Wednesday, September 17, 2014

"By now, there should be no argument that intangible assets have become the key and irreversible underliers to success and profitability for most companies.  Remember, it is an economic fact that 80+% of a company's value and source of revenue evolve directly from intangible assets."  (Click to

This comes close to the end of the post as you see but it could very well be the lead in.  The situation at issue here, however, is the Business Plan and its "rigid structure and sequence."  In other words, how is a company to solve the conflict of adhering to its intellectual property based Business Plan when current events mandate change?  Global activity, predatory competition, government intervention, mergers and acquisitions and corporate alliances form a roiling terrain hostile to following a prescripted plan.  However, for most lending institutions, a well crefted Business Plan with a competent management team remain an essential.

It appears too much emphasis is placed on the "rigidity"/inflexibility" of the BP strategy and tactics- a condition at odds with the new normal of IP dominating the asset base.  When a product or service emerges from the R&D cycle with strong market potential and patent protection (pending), a thorough BP Strategy points to options sensitive to the market to be entered;  a) as a patent- protected product, b) a an asset to be licensed for royalties, c) as part of a technology transfer, d) some combination near term/long term of the options.

The onus is on the BP authors to complete a due diligence that includes market research, competitive analyses, business development strategic planning, product planning and a large measure of "what if" scenario planning.  The Plan should be done as close as possible to market entry with any of the options to maximize the revcenue potential and protect the IP.  This provides the flexibility needed with meeting the realities of the marketplace.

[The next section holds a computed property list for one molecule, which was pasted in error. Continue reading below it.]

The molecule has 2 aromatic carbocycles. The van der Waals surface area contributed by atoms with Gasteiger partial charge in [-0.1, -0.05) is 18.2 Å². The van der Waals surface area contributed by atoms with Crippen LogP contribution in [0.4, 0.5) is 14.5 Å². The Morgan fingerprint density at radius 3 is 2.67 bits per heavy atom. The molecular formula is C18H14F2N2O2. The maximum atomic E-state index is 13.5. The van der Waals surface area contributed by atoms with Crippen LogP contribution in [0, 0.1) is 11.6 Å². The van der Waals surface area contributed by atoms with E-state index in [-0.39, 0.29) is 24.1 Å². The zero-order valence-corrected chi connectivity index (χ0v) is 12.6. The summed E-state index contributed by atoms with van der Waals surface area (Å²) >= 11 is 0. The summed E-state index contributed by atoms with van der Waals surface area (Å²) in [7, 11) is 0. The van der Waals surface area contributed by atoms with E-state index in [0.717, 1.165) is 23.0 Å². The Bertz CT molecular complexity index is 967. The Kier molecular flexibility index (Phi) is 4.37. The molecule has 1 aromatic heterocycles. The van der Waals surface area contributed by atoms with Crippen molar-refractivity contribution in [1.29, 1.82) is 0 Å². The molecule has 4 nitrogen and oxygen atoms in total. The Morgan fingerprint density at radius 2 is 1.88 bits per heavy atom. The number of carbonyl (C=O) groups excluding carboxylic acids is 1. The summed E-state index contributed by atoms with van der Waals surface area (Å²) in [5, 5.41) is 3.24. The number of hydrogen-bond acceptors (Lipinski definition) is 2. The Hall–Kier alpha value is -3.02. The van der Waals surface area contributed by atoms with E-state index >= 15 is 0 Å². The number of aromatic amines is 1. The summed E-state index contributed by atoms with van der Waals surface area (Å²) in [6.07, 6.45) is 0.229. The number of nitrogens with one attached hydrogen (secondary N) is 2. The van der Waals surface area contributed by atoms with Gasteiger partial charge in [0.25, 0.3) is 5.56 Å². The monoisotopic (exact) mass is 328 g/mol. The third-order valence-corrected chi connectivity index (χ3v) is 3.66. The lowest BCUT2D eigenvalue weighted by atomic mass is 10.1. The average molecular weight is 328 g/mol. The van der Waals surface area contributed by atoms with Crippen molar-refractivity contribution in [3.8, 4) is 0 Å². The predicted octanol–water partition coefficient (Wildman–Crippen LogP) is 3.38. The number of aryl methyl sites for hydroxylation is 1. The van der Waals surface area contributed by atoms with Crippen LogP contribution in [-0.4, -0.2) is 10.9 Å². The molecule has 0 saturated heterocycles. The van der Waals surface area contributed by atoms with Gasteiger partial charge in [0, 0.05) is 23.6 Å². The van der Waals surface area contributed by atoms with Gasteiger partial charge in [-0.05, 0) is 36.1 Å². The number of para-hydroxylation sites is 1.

Thursday, September 11, 2014

Intellectual Ventures: Patent Troll plans to Start actually making things, not breaking things.

Intellectual Ventures: Patent Troll Funds Startups, New Products - Businessweek:

The worlds largest patent troll, apparently, has decided to go legit. Kinda.

This company, aptly abbreviated IV as in a vampire draining blood, is the largest holder of patents with some 70,000. More than IBM with more than 20 years as the world's largest patenting company, by far.

With such a war chest of patents, it is hard for anyone to make anything that doesn't violate their patents. This is especially the case if you don't actually make anything, as a perfect troll would do.

So IV has been drawing blood for the economy on a rather endless basis. But, if you pay the blood money for a few of their patents, you get "protection" where nobody else can mess with you without having to fight the entire war chest of IV.

It seems like the perfect business model based on pirates and Somalian entrepreneurs.

So why break such a tried and proven business model?

I think on the tax returns, where you put our line of business, entering "Patent Troll" is likely no problem for the IRS. They will take the taxes on those profits just the same as for the companies that actually produced a product.

We have a few ideas why the patent troll would change his stripes, but we would like to hear what others have to offer?

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